The Kingdom has everything to gain from IPEF

News of Thailand’s participation in US President Joe Biden’s Indo-Pacific Economic Framework (IPEF) has caused a stir in the kingdom, with some members of the public protesting a move seen as putting the country at odds with China and Russia .

This move was even criticized by former finance minister Thirachai Phuvanatnarubala as showing “a clear intention [to go] against a rival country.

While quiet questions should be heard, the kingdom stands to gain from the talks and should be more than able to maintain a balance in its relations with China and the United States.

IPEF is becoming a new lexicon in international relations and geopolitics.

President Biden introduced IPEF during his visit to the region on May 23. It was part of a long-awaited strategy focused on this part of the world.

After the failure to ratify the Trans-Pacific Partnership (TPP) in 2017, the United States is “pivoting again to Asia” with a dozen initial partners: Australia, Brunei, India, Indonesia, Japan, Republic of Korea, Malaysia, New Zealand Zealand, Philippines, Singapore, Thailand and Vietnam. Together, the whole represents 40% of the world’s GDP.

The IPEF talks will promote economic security and sustainable development in the Indo-Pacific region, with a focus on trade, supply chain, clean energy, carbon dioxide reduction, infrastructure , taxation and the fight against corruption.

But the plan is also seen as running counter to China’s aspirations for the region, especially after China’s omission. On Wednesday, Beijing called it divisive. When Fiji announced it would become the 14th member of IPEF the next day, China said Asia-Pacific “should not become a political game”, referring to the United States.

To be clear, the IPEF is not a binding trade agreement. Critics saw the initiative as a symbolic gesture in which the United States tries to save face and re-engage with countries in the region after former US President Donald Trump pulled out of the TPP. This signifies the willingness of countries to strengthen economic ties with each other, rather than forming a full-fledged trade agreement like the TPP or its successor, the Comprehensive and Progressive Agreement for Trans-Pacific Partnership (CPTPP).

As countries in the region look for ways to recover from the economic impact of the coronavirus pandemic, IPEF presents a way to potentially improve the financial situation of participants.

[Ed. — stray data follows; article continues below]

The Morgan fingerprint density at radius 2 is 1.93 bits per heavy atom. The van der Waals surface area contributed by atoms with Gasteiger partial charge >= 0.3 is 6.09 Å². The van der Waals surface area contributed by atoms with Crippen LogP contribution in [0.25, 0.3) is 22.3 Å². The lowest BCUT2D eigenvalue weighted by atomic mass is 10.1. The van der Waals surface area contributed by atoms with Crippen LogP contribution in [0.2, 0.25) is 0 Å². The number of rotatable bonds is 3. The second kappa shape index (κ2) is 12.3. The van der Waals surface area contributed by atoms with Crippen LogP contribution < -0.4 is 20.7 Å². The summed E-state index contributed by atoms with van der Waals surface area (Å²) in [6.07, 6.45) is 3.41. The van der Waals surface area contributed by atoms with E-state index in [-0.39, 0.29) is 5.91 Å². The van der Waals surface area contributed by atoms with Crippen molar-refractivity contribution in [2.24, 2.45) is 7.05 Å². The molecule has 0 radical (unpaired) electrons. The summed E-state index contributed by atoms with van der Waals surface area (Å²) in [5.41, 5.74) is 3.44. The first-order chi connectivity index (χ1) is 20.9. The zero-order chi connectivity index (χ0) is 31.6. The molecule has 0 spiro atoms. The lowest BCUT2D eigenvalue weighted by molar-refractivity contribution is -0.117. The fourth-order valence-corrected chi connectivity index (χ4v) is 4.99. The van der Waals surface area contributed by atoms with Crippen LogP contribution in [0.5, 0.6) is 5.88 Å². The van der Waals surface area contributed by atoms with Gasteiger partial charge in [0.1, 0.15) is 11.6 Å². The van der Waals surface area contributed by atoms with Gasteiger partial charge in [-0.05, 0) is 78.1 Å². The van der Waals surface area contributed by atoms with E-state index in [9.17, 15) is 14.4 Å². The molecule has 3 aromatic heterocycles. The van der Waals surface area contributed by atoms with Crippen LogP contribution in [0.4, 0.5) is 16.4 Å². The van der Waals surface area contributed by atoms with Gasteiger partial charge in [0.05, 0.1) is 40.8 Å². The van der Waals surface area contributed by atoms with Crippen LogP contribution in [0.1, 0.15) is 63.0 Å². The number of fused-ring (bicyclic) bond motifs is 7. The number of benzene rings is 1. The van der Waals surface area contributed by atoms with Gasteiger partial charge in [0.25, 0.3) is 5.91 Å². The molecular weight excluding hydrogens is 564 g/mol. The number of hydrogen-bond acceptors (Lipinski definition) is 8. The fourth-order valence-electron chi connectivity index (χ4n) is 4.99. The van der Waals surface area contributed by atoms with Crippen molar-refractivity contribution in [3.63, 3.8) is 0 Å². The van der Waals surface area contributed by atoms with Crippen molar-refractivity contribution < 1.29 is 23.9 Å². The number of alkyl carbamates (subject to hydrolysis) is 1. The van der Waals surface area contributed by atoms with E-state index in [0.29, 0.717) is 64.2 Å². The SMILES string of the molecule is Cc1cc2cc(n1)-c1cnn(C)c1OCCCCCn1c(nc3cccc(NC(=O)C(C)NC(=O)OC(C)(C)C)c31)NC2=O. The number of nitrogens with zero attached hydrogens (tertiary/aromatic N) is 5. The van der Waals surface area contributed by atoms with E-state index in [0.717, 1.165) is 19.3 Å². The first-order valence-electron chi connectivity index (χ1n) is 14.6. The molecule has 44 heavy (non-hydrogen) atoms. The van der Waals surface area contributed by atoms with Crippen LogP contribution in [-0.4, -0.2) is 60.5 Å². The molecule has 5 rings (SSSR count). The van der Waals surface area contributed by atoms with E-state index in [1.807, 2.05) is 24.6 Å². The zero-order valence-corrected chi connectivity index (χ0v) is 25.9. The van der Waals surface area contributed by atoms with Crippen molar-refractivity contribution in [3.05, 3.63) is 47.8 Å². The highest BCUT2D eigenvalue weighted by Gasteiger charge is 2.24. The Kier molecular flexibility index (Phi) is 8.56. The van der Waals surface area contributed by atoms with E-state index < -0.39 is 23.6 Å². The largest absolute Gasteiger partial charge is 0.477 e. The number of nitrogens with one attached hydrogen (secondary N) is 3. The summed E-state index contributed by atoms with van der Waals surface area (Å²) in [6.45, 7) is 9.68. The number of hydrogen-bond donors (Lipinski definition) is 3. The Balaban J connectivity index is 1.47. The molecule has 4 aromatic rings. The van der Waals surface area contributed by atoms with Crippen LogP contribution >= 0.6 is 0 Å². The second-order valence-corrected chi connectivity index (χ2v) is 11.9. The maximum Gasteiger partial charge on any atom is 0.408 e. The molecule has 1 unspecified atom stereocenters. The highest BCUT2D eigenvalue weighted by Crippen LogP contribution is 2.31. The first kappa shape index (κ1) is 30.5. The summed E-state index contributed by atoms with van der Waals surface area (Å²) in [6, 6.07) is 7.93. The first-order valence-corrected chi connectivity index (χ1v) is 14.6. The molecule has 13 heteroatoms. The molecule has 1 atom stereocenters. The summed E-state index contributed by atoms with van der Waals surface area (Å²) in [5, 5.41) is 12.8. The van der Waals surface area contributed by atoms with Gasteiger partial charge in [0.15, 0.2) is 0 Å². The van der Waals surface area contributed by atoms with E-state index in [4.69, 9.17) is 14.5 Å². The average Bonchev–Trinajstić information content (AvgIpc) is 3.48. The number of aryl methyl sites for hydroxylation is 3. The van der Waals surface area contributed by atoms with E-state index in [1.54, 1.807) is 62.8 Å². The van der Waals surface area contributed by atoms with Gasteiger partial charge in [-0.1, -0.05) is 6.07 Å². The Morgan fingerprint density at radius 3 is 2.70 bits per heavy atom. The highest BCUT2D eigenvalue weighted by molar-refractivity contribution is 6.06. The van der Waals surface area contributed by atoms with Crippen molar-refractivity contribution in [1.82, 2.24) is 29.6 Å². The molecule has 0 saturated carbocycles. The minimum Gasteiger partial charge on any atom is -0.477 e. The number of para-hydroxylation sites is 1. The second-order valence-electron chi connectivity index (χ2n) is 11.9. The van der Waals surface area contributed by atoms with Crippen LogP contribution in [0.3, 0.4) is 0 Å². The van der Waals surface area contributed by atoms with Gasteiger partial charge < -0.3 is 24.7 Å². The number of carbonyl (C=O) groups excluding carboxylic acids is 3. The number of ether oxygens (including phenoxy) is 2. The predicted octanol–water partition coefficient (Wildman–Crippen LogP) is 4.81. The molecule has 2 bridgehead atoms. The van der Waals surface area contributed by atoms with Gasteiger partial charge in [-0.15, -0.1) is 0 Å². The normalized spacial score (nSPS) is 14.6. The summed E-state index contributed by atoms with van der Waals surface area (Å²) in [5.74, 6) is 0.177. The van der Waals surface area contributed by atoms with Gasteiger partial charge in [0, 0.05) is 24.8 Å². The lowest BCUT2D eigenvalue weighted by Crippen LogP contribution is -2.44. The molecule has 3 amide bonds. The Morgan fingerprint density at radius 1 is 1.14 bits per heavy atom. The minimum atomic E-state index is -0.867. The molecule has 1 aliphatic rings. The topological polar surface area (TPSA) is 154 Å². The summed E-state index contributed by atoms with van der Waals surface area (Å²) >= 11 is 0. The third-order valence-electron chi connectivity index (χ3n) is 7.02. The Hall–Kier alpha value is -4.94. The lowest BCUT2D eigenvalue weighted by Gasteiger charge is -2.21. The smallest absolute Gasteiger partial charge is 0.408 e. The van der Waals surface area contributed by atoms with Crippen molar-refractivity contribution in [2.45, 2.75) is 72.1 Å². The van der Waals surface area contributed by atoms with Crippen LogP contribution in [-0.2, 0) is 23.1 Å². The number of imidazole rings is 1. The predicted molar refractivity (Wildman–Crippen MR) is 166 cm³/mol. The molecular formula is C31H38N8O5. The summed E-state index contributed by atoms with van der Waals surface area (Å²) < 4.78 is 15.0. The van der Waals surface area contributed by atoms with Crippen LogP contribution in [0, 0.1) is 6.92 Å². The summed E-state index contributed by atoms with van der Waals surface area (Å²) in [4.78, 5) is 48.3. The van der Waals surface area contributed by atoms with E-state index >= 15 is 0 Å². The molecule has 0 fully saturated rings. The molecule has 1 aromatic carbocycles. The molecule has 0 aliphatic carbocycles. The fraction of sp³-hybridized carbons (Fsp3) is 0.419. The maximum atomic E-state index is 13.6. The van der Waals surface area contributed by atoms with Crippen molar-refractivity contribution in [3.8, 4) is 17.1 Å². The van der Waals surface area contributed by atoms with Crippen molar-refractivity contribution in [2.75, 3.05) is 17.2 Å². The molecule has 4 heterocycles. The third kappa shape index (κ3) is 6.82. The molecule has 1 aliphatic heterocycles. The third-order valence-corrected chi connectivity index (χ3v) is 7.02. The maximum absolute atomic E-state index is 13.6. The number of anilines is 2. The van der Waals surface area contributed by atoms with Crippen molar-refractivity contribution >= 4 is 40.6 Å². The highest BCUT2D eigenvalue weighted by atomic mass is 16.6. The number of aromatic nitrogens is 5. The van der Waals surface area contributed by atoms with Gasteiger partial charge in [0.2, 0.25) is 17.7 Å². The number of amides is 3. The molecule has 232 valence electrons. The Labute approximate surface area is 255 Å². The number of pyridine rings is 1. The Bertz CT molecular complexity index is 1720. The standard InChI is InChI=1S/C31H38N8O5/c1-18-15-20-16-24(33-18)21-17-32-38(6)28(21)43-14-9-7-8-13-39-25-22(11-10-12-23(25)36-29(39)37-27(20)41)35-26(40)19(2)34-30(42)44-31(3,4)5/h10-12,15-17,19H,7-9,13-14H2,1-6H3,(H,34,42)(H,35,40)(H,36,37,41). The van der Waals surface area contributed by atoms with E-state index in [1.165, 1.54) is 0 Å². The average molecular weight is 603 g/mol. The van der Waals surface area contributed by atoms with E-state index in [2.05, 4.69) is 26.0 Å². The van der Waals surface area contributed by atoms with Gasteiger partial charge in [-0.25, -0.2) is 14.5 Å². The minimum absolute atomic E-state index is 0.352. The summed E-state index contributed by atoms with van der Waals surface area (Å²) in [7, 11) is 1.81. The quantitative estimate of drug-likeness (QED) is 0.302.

Several ASEAN countries that expressed interest in joining the TPP before it collapsed – such as Thailand, Indonesia and the Philippines – are now IPEF participants.

Thailand, in particular, wants to leverage IPEF to boost its agricultural trade, while other Asian partners want access to the US market without excessive trade barriers, and IPEF – despite its lack of formal agreements – could lead to dialogue and negotiation in the future.

Despite its non-mandatory nature, the government must nevertheless exercise caution. When the kingdom expressed interest in the CPTPP last year, it faced a campaign calling on the prime minister to reconsider.

To counter this, the government must be transparent and inform the public of its plans, if it hopes to gain support. That said, any trade deal or alliance that Thailand wishes to join must be considered first. Parliamentary approval would be required before the government could take such an important decision, especially on international policy with legally binding effects.

Yet despite the concerns raised, Thailand should not be afraid to join the economic talks because Thailand is unlikely to abruptly turn away from trade with China in favor of the United States, as Beijing must know, and take gone into what is becoming (or has already become) something of a “new” Cold War. In 2020, Thai exports to China were worth US$30.2 billion (about 1 trillion baht) while Chinese exports to Thailand were worth $51 billion. That same year, US exports to Thailand were estimated at $11.3 billion while imports were worth $37.6 billion.

Meanwhile, bilateral relations between Thailand and China remain strong with several joint initiatives active, particularly the Lancang-Mekong Cooperation Agreement. Whether with Beijing or Washington, Thailand should pursue its international relations in the same way, with friendliness, sincerity, diplomacy and goodwill. It does the kingdom no good to allow fear or favor to rule economic policy at a time like this.

If economic opportunities arise through the IPEF, Thailand will be among the first to reap the benefits of this decision made earlier this week. IPEF membership is likely to be beneficial in the future and the cabinet will discuss this matter next week. In the meantime, the public should be patient before drawing conclusions.

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